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Relying on Each Other

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Brooksville, Fla.– The Withlacoochee Forestry Center has many positions. One facet of any job is the ability to rely on each other. Gerri Velazquez, Facility Maintenance Administrator, and Cherie Plourde, Road Crew Staff, are great examples. 

For the past couple of months, changes have occurred at different locations within the Withlacoochee State Forest, managed by the Florida Forest Service (FFS).  These changes have provided a pleasant and welcoming surprise to visitors, horseback riders, and campers, with improved roads and greater accessibility to the forest.

Velazquez is responsible for directing the planning and the implementation of maintenance and Fixed Capital Outlay projects.

“I am the facility maintenance administrator for Withlacoochee, and that encompasses five counties. Lake, Sumter, Citrus, Hernando, and Pasco,” Velazquez said. “I am responsible for all facilities, maintenance shops, mechanic shops with 500 pieces of rolling stock throughout the district, telecommunication specialists, and property inventory specialists.”

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As Velazquez’s job is non-stop, she deals with multiple contractors, repair schedules, and occasionally coordinates someone from the road crew to help retrieve a vehicle stuck in the forest. 

“If I can’t multitask, I will never be able to survive in this job,” Velazquez said. 

Silver Lake Campground is starting to see new changes, and the first noticeable change is the new dump station and a paved road into the campground. “This was actually the second project we did last year,” Velazquez said.

There are a couple of places, like Richloam and Smith Prairie, where huge mounds of limestone piles have been dumped. Some of those mounds top over 15 feet in height. That limestone is being used to restore the current roads. 

At the Smith Prairie Tract off of Croom Road, the FFS added a horse lot to the parking area and conducted road work on the south side of Forest Road 7.  In Richloam WMA, the North Grade Road through Center Grade Road has also been reconditioned with limestone.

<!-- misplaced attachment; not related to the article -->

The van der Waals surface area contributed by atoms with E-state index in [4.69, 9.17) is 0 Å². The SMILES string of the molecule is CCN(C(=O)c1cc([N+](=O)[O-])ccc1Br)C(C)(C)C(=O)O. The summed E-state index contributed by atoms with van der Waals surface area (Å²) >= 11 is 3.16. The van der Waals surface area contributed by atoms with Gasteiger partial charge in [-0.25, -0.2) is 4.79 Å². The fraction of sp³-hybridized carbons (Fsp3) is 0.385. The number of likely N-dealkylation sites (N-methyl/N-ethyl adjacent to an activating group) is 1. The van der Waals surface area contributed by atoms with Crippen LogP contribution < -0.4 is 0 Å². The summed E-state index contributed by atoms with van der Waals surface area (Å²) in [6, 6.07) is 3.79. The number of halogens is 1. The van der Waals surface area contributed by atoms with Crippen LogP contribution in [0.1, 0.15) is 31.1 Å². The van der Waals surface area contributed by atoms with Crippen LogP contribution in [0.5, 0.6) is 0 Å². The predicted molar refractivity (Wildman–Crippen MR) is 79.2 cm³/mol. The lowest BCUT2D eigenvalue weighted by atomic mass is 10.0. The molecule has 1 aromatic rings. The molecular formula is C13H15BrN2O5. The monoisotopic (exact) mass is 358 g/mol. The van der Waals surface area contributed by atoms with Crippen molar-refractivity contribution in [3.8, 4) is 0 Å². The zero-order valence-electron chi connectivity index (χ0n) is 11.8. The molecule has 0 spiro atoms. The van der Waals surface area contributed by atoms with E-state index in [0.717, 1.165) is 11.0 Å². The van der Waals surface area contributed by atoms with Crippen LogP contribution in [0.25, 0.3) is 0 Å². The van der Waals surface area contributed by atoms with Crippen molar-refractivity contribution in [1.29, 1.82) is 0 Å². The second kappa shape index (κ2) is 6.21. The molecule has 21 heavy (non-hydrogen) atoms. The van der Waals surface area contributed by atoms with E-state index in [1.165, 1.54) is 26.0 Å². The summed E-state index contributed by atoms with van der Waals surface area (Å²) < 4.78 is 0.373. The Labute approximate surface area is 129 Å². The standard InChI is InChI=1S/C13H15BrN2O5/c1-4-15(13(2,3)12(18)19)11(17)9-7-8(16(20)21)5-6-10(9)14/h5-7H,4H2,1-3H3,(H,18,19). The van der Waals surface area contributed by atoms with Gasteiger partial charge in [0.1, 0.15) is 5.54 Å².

“That’s one of the reasons why we were redoing that road (Center Grade Road), so people can get through there,” said Cherie Plourde. “We have been doing the main trails, so people can get through without getting stuck.”

Plourde works on the road crew, and you will most likely see her behind the wheel of a dump truck or bulldozer. She not only drives road maintenance vehicles, but she repairs them as well. 

“I’m always the girl in the big truck,” Plourde said. “I love the woods. I love the equipment. I love that there’s always something different.”

Gerri Velazquez ensures all the necessary maintenance contracts and paperwork are intact before any road work is conducted. Once that is a go, it’s time for Cherie Plourde and the team to get the process started.

“Cherie is probably one of the best I have on the road crew. She does keep up on the maintenance of our vehicles and keep them on the road for us so we can continue to work on the road in the forest. We are very lucky to have her with us,” Velazquez said. 

These two ladies, along with all those that work in forestry, sincerely and respectfully work for the forest.  Many citizens would not be able to enjoy all the recreational opportunities the Withlacoochee State Forest has to offer if it wasn’t for their commitment, communication, and dedication. 

“I enjoy my job. This is a great family to have. This truly is a big happy family, and I couldn’t ask a bunch of nicer people to work with,” Velazquez said.

To add a personal note to this article:

When I visited Richloam, the road crew had been scraping, dumping, and smoothing the limestone. I usually have a route that I follow, and I decided to take a detour off my routine and take another road. I was getting nervous and not sure where this road was taking me. 

The road was rough and I was unsure if my little car would make it through. I happily came across an FFS employee, and he assured me that I was going the right way.  As the road curved, suddenly, I was faced with the road crew. 

Honestly, I felt so bad for the driver that had to back up this colossal dump truck so I could pass. As I drove by looking up at the driver, deeply apologizing for the inconvenience I caused, the driver smiled and said… “Oh, don’t worry about it, it happens all the time.” I smiled and drove away.

That dump truck driver was Cherie Plourde.


Lisa MacNeil
Lisa MacNeil
Lisa MacNeil is a reporter for the Hernando Sun as well as a business technology developer, specializing in website development, content management systems, and data analysis.
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